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The December 2016 issue of American Farrier’s Journal featured the article, “A Prelude To Understanding Duckett’s Dot.” Based on a presentation delivered at the 2016 Northeast Association of Equine Practitioners Annual Symposium in Niagara Falls, N.Y., Duckett touched on the history and principles of his work on the Dot.
The Ambler, Pa., farrier, who holds a fellowship in the Worshipful Company of Farriers and is a member of the International Horseshoeing Hall Of Fame, followed that presentation up with a review of the practical application of his theory. More directly, however, Duckett challenged attendees to think and look more closely at their work.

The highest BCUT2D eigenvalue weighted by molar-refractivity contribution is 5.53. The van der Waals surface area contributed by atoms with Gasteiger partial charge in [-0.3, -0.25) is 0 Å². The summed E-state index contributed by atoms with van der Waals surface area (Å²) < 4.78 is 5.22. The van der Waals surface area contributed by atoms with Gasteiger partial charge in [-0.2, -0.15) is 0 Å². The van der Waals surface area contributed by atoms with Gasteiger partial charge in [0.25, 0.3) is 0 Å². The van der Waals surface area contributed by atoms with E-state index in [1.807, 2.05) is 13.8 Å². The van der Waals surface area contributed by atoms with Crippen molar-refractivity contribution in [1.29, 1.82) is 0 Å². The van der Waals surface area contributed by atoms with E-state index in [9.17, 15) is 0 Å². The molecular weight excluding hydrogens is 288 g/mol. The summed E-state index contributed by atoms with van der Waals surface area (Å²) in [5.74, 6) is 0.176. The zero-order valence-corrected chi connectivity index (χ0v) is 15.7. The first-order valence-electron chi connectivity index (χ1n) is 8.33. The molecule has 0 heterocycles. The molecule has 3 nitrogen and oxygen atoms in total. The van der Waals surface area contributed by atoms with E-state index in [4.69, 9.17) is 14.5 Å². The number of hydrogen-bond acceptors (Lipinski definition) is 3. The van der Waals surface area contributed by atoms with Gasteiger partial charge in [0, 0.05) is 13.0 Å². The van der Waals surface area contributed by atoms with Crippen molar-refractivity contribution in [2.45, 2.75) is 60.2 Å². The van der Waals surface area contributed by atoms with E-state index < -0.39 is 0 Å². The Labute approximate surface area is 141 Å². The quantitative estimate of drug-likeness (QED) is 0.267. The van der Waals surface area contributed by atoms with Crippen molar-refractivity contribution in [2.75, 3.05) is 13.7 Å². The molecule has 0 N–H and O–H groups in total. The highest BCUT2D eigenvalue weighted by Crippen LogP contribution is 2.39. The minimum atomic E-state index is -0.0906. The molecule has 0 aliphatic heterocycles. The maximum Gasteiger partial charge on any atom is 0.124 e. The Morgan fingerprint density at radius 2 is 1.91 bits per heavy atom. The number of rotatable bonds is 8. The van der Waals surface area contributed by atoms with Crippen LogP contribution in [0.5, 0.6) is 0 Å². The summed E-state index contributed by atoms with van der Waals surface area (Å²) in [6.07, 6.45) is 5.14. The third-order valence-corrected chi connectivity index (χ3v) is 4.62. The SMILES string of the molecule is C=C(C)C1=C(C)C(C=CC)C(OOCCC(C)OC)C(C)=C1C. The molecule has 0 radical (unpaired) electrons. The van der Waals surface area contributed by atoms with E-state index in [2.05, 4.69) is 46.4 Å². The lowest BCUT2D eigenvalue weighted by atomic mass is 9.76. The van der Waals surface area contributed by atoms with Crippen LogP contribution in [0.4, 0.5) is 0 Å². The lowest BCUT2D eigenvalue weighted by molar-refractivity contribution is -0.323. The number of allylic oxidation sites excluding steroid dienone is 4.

Duckett reminded attendees that as he worked on the theory, the helpful tools used for research today didn’t exist, such as the internet, or were impossible for him to access, such as X-ray machines.
With this in mind, Duckett reviewed a lab exercise that he has used for years and finds valuable for students to illustrate the consistent relationship that the Dot has with the coffin bone. It gives them a better perspective on the balance of the foot in relation to everyday work.
Taking cadaver feet of average sized horses, he drills vertically at 3/8 of an inch behind the apex of the trimmed frog. By keeping the drill bit perpendicular to the ventral surface, it will…